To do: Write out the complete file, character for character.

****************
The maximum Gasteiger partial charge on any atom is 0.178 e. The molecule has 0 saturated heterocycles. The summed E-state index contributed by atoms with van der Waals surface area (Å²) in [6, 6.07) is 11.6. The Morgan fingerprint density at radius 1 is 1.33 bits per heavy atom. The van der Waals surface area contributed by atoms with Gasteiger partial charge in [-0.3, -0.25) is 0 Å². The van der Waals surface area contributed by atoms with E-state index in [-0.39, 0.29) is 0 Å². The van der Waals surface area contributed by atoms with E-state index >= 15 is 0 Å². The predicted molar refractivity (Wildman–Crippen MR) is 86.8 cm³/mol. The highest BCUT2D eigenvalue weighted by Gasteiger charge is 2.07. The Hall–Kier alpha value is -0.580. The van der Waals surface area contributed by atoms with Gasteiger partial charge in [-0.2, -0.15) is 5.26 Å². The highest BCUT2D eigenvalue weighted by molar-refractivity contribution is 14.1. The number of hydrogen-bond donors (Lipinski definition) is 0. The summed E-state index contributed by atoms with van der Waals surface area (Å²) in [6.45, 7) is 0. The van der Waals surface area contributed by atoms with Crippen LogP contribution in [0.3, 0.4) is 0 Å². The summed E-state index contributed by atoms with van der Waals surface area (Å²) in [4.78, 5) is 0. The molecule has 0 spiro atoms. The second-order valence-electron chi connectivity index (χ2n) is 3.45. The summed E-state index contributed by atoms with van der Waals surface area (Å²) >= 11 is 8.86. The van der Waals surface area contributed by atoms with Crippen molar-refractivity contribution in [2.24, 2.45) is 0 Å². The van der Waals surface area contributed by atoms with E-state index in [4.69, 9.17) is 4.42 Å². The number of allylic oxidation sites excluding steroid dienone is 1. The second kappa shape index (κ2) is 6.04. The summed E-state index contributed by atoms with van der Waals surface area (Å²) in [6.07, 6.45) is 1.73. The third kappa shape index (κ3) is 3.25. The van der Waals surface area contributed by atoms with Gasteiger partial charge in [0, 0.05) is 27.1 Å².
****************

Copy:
The maximum Gasteiger partial charge on any atom is 0.178 e. The molecule has 0 saturated heterocycles. The summed E-state index contributed by atoms with van der Waals surface area (Å²) in [6, 6.07) is 11.6. The Morgan fingerprint density at radius 1 is 1.33 bits per heavy atom. The van der Waals surface area contributed by atoms with Gasteiger partial charge in [-0.3, -0.25) is 0 Å². The van der Waals surface area contributed by atoms with E-state index in [-0.39, 0.29) is 0 Å². The van der Waals surface area contributed by atoms with E-state index >= 15 is 0 Å². The predicted molar refractivity (Wildman–Crippen MR) is 86.8 cm³/mol. The highest BCUT2D eigenvalue weighted by Gasteiger charge is 2.07. The Hall–Kier alpha value is -0.580. The van der Waals surface area contributed by atoms with Gasteiger partial charge in [-0.2, -0.15) is 5.26 Å². The highest BCUT2D eigenvalue weighted by molar-refractivity contribution is 14.1. The number of hydrogen-bond donors (Lipinski definition) is 0. The summed E-state index contributed by atoms with van der Waals surface area (Å²) in [6.45, 7) is 0. The van der Waals surface area contributed by atoms with Crippen LogP contribution in [0.3, 0.4) is 0 Å². The summed E-state index contributed by atoms with van der Waals surface area (Å²) in [4.78, 5) is 0. The molecule has 0 spiro atoms. The second-order valence-electron chi connectivity index (χ2n) is 3.45. The summed E-state index contributed by atoms with van der Waals surface area (Å²) >= 11 is 8.86. The van der Waals surface area contributed by atoms with Crippen molar-refractivity contribution in [2.24, 2.45) is 0 Å². The van der Waals surface area contributed by atoms with E-state index in [4.69, 9.17) is 4.42 Å². The number of allylic oxidation sites excluding steroid dienone is 1. The second kappa shape index (κ2) is 6.04. The summed E-state index contributed by atoms with van der Waals surface area (Å²) in [6.07, 6.45) is 1.73. The third kappa shape index (κ3) is 3.25. The van der Waals surface area contributed by atoms with Gasteiger partial charge in [0, 0.05) is 27.1 Å².